Left Field: Ryan Braun vs. Gerardo Parra
Parra fits the D-Back mold as a good not great hitter. He has hit .292/.357/.427. Ryan Braun might be the NL MVP. 'Nuff said. Edge: Brewers
Center Field: Nyjer Morgan vs Chris Young
Seriously, though, the Diamondbacks have so many similar hitters. Chris Young is just another one with an average to above-average OBP (.331) and a good slugging percentage (.420). Though, Young may have more power than most in the D-Back lineup as he has a 30+ HR season under his belt and is usually good for 20-30 homers a year. Young is also one of those guys who surprises me with how good his defense is--power and defense seems like such a weird combination. To top it off, Young is also speedy as well, with fifty steals over the last two seasons. Nyjer Morgan just had the best season of his career, finishing with a .304/.357/.421 line while also providing stellar defense in center field. Morgan is also speedy and can steal bases (two 40+ SB seasons), but despite Ron Roenicke preaching aggressiveness, Morgan has just thirteen stolen bases this year. I suppose getting on base in front of Braun and Fielder can keep a player from getting to antsy on the basepaths. Carlos Gomez can also be factored into the center field discussion as well, with him and Morgan forming a platoon most of the season, but even with his elite defense his contributions don't match either of these players. Over the last two months, Morgan has hit .280/.364/.366 whereas Young has hit .201/.345/.346. This is very close, but given Morgan's all around better slash line I'm going to have to give him the slight advantage. Edge: Brewers
Corey Hart has been really great this year, having likely the second best season of his career as he hit .285/.356/.510 with 26 home runs. Still, though, he's no Justin Upton, who is one of the best young players in the MLB right now. In 2011, Upton hit .289/.369/.529 with 31 home runs, 21 stolen bases, and with outstanding defense in right field. He's a true five-tool player and he helped carry Arizona to the playoffs. No contest. Edge: Diamondbacks
Starting Pitching: Brewers vs Diamondbacks
The Brewers four likely starting pitchers will be Zack Greinke, Yovani Gallardo, Shaun Marcum, and Randy Wolf, with either Greinke or Gallardo likely being able to pitch two games if needed. Arizona's likely four will be Ian Kennedy, Daniel Hudson, Joe Saunders, and Josh Collmenter, with either Kennedy and Hudson being able to pitch two games. Kennedy and Hudson have taken a big leap forward this year. Kennedy had a 2.88 ERA with a 3.22 FIP and 3.50 xFIP. Greinke had a 3.83 ERA (2.61 ERA since July 8) and a 2.98 FIP and 2.56 xFIP. And incredible K/BB numbers. Hudson had a 3.28 FIP and 3.79 xFIP. Gallardo had a 3.59 FIP and 3.19 xFIP. Saunders had a 4.78 FIP and a 4.39 xFIP. Marcum had a 3.73 FIP and 3.89 xFIP. Collmenter had a 3.80 FIP and 4.18 xFIP. Wolf had a 4.29 FIP and 4.46 xFIP. That's a whole lot of numbers, but what they tell me is that Greinke is better than Kennedy, Hudson and Gallardo could be a wash (though I would still take Gallardo), Marcum is better than Saunders, and Collmenter is better than Wolf. If you're a big believer in experience being a key factor, one might still take Wolf over Collmenter. I, personally, think experience as a key factor is extremely overrated and would prefer the better pitcher. Even if you call Gallardo Hudson a wash, that's a 2-1-1 advantage in favor of the Brewers. Milwaukee might have the second best rotation in the playoffs. Edge: Brewers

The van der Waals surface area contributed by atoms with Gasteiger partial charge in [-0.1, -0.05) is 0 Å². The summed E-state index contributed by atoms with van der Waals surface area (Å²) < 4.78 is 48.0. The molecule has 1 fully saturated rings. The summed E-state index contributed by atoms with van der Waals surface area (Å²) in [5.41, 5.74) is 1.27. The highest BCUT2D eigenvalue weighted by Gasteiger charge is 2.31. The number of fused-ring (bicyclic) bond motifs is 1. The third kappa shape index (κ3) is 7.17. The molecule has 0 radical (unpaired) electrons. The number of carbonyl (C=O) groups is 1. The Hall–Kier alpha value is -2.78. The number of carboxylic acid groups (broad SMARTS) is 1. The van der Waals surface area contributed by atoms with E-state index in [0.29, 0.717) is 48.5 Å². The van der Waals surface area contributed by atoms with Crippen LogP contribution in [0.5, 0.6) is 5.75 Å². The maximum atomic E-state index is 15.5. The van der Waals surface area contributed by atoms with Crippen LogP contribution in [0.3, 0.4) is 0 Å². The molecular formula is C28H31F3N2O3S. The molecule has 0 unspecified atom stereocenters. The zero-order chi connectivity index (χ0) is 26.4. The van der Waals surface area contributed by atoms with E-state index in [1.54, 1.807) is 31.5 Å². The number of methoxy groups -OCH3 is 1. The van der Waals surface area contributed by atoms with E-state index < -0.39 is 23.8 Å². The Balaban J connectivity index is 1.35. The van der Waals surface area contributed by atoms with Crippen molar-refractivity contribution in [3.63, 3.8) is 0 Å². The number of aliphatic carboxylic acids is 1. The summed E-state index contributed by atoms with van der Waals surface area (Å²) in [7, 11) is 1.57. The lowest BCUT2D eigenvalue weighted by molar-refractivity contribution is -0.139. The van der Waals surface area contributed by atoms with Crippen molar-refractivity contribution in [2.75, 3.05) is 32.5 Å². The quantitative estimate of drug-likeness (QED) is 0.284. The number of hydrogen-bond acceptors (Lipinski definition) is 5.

Bullpen: Brewers vs Diamondbacks
JJ Putz has been outstanding this year, with a 2.17 ERA, a 2.54 FIP, a 3.10 xFIP and 45 saves. But John Axford is the Rolaids Relief Man of the Year, with a league leading 46 saves, a 1.95 ERA, a 2.41 FIP and a 2.85 xFIP. Putz is one of the better closers in the league, but Axford might be close to being in the top two or three. After Putz, the Diamondbacks have David Hernandez (3.38 ERA, 2.94 FIP) and Joe Paterson (2.91 ERA, 3.44 FIP). After Axford, the Brewers have Francisco Rodriguez (1.86 ERA, 2.23 FIP) and LaTroy Hawkins (2.42 ERA, 2.76 FIP). Kam Loe has a 3.50 ERA and 2.80 FIP. Takashi Saito has a 2.03 ERA and 3.40 FIP. The Diamondbacks have Sam Demel, with a 4.21 ERA and 5.64 FIP, and Bryan Shaw, with a 2.54 ERA and 3.52 FIP. The Brewers bullpen is just so solid, it's hard for a team to keep up with it. The one advantage the D-Backs have is in Brad Ziegler, who is an absolutely outstanding lefty specialist and who will likely face Prince Fielder plenty in the late innings of this series. Still, the four closers overcome. Edge: Brewers
- Out of the ten spots I looked at, the Brewers had the advantage in six of them. Two could be considered a wash (shortstop and center field), which would give the Brewers a 5-3-2 advantage, but I don't do washes.
- In fact, shortstop and center field and, depending on how you feel, possibly the starting rotation are the only spots that are even all that close. For the most part, it was easy from the get-go to choose who the better player was. Honestly, the only position I really struggled in making a decision on was center field.
- It was somewhat surprising to me just how similar a lot of these Diamondback hitters are. Outside of Upton and Bloomquist, it seemed like just about every hitter in their lineup was between a .320-.350 OBP and .400-.450 SLG%. It's just decent hitter after decent hitter.
- If you want to know my prediction for the series, I'm picking the Brewers in four games. I think they win the first two (4-2 tonight, 3-1 tomorrow) before dropping the third and winning the fourth. Just a gut feeling.